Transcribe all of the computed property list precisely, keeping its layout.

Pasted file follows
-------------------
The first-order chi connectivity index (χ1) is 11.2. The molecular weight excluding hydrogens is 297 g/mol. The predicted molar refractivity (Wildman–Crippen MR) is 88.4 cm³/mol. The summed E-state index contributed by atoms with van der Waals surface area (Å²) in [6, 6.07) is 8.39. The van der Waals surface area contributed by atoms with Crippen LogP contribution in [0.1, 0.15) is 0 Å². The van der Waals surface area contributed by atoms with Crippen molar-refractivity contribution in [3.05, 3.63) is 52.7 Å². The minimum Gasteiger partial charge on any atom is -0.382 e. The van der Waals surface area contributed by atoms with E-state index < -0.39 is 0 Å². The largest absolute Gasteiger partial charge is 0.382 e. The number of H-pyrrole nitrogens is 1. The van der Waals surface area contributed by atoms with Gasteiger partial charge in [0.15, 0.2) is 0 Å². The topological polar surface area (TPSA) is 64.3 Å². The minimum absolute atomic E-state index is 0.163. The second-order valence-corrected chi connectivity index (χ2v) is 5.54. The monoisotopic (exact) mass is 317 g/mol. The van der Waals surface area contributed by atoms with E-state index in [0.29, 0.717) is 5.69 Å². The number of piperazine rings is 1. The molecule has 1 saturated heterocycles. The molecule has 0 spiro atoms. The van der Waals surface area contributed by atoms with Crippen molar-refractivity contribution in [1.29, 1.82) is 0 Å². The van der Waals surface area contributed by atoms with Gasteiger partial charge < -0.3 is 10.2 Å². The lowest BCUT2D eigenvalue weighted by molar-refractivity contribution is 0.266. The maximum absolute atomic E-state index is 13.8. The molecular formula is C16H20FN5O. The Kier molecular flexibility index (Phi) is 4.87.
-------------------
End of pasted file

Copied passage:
The first-order chi connectivity index (χ1) is 11.2. The molecular weight excluding hydrogens is 297 g/mol. The predicted molar refractivity (Wildman–Crippen MR) is 88.4 cm³/mol. The summed E-state index contributed by atoms with van der Waals surface area (Å²) in [6, 6.07) is 8.39. The van der Waals surface area contributed by atoms with Crippen LogP contribution in [0.1, 0.15) is 0 Å². The van der Waals surface area contributed by atoms with Crippen molar-refractivity contribution in [3.05, 3.63) is 52.7 Å². The minimum Gasteiger partial charge on any atom is -0.382 e. The van der Waals surface area contributed by atoms with E-state index < -0.39 is 0 Å². The largest absolute Gasteiger partial charge is 0.382 e. The number of H-pyrrole nitrogens is 1. The van der Waals surface area contributed by atoms with Gasteiger partial charge in [0.15, 0.2) is 0 Å². The topological polar surface area (TPSA) is 64.3 Å². The minimum absolute atomic E-state index is 0.163. The second-order valence-corrected chi connectivity index (χ2v) is 5.54. The monoisotopic (exact) mass is 317 g/mol. The van der Waals surface area contributed by atoms with E-state index in [0.29, 0.717) is 5.69 Å². The number of piperazine rings is 1. The molecule has 1 saturated heterocycles. The molecule has 0 spiro atoms. The van der Waals surface area contributed by atoms with Crippen molar-refractivity contribution in [1.29, 1.82) is 0 Å². The van der Waals surface area contributed by atoms with Gasteiger partial charge < -0.3 is 10.2 Å². The lowest BCUT2D eigenvalue weighted by molar-refractivity contribution is 0.266. The maximum absolute atomic E-state index is 13.8. The molecular formula is C16H20FN5O. The Kier molecular flexibility index (Phi) is 4.87.